Among the slew of offerings KDVS puts forth each week, month, and year is a politically named and relatively new talk show hosted by Clay Norris and Brian Moen. Together they compose “Anarchist Handbook,” a weekly forum with a taste for – let’s not simply say “anarchy” – challenging the institutional framework of the everyday.
Or as their website reads, Anarchist Handbook is about “political discussion and applying the anarchist ideology to modern society.”
Before you scoff or raise eyebrows at the lofty and, to some, radical notion, know their tenets as explained in a phone interview by Moen, a co-host and senior philosophy major on the show:
“Anarchist ideology is simply two points,” said Moen. “One, we should be extremely skeptical of all authority and skeptical of any information that they create or disseminate. And two, any institution of power, any authority that does not justify its own existence in terms of justice or fairness, should be taken down or dismantled and either replaced by one which does represent justice and fairness or not replaced at all in case whatever function it has serves no purpose in society toward justice and fairness.”
Hardly the society-burning and city-sacking some might think of. More like a dose of reason, if anything.
“We try to make [our tenets] very clear so it’s not some very authorial political speech that people can interpret in many ways,” Moen said. “Our objective on the show is to take contemporary political dialogue and evade the framework of discourse which is imposed by the prevailing institutions of society.”
In quasi-conjunction with the anti-corporate sentiment of something like Occupy, Anarchist Handbook takes on the stylization of something going against the grain. That is, one might call it an alternative of sorts with the label of constructive contrarianism.
“I think the objective of the show is to give people another voice that isn’t sponsored,” Norris, the other host and a 2009 Davis graduate, said over the phone. “A show that doesn’t have any real financial agenda other than that we want people to be more aware of their surroundings. I think most news media is just entertainment and doesn’t serve to benefit anyone’s mind or attitude. I guess our objective is to give people an alternative.”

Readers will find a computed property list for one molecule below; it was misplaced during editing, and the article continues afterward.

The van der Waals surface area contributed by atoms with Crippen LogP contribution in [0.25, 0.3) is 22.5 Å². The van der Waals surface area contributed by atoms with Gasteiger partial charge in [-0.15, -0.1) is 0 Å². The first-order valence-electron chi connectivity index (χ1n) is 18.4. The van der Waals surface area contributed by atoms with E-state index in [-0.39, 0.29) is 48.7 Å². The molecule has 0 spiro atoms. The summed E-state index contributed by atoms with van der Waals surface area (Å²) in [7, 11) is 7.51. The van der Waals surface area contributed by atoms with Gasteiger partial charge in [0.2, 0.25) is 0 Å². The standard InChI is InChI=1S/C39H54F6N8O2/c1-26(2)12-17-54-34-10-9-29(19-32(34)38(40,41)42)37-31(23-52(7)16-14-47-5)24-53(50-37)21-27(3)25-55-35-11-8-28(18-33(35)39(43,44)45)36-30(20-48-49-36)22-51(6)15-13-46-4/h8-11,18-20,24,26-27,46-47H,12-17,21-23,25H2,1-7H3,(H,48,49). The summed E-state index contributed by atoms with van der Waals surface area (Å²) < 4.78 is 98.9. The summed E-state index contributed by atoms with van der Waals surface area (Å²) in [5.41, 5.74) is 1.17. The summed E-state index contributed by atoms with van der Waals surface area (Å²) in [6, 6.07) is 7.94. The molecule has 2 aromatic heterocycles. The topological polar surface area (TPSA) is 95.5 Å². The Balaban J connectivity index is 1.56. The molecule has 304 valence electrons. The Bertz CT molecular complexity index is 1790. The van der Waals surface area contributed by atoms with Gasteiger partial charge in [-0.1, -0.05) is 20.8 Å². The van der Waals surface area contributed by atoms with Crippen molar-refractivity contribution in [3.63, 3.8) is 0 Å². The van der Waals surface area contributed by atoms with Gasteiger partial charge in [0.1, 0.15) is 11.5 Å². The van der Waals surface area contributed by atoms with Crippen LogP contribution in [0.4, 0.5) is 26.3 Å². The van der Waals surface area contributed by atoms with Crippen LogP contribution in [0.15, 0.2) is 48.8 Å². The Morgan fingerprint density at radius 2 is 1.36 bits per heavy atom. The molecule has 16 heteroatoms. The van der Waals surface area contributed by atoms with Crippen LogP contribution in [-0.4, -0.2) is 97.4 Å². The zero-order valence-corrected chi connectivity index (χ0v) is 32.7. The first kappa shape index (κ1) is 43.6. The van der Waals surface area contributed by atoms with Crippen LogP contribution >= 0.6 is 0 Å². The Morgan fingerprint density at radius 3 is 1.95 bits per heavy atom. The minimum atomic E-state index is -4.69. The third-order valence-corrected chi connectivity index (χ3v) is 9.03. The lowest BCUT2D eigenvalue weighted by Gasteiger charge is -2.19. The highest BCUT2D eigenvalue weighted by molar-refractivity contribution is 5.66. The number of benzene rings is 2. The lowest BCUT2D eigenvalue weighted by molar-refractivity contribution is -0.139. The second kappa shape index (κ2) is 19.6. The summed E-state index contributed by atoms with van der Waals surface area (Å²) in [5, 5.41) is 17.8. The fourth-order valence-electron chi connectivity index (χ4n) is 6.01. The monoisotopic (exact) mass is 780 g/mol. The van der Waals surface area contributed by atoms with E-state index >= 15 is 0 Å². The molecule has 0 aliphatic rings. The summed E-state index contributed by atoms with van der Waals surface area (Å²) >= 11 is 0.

Moen and Norris’ show was born from what they described as a natural passion for political discourse. As friends outside the show, it is not surprising that they engaged regularly in politically themed conversation. Conversations that, apparently and inevitably, led them to form Anarchist Handbook, the formal product of their genuine interest.
“I do this in my free time, too,” Norris said. “I like to have conversations with people.”
One of the reactions he looks for, he went on to note, is hearing someone learn. That “I’ve never really heard that before” moment that is so rare and satisfying.
In Moen’s case, when asked what led him to an “Anarchist”-themed show on KDVS, a far cry from what might be considered normal, he described it as a long-festering suspicion and disbelief.
“I remember even as a teenager feeling like the messages I was getting from the mainstream media had assumptions built in that I thought were wrong and represented certain interests. And then reading people who wrote about it,” Moen said, citing authors like Noam Chomsky and Howard Zinn. Authors who, in his opinion, sought to assess society outside the framework of categorization given to people by the dominant institution.
I guess one could say, then, to propose a perhaps lofty comparison, that like Chomsky and Zinn, Moen and Norris are attempting the same on the local, Davis level. That is, seeking to assess our society, both locally and globally, outside the standardized framework of the everyday.
It wasn’t always Moen’s objective, though. At first he came into KDVS, like so many, looking for a music show.
“I got involved in KDVS last year volunteering, trying to get a music show,” Moen said. “Then I decided to do a public affairs show. It was my co-host Clay’s idea … We came in and made a demo and [KDVS] accepted it. Not that KDVS advocates our views,” he added carefully. “They just thought our show was up to par.”
Anarchist Handbook has been on the air for some months now, and “it’s just getting going,” Coen said.
“We’re hoping to get really involved with local political movement,” he said. “We talk about Occupy a lot on the show. We care a lot about society being organized on the local level, so we want to try to create a discourse for the local community.”
When asked if they’ve received any backlash, Moen said “not yet,” but they hope to soon.
You can tune into Anarchist Handbook at 9 a.m. on Fridays, or pull it up on the KDVS website anytime.
JAMES O’HARA can be reached at email@example.com.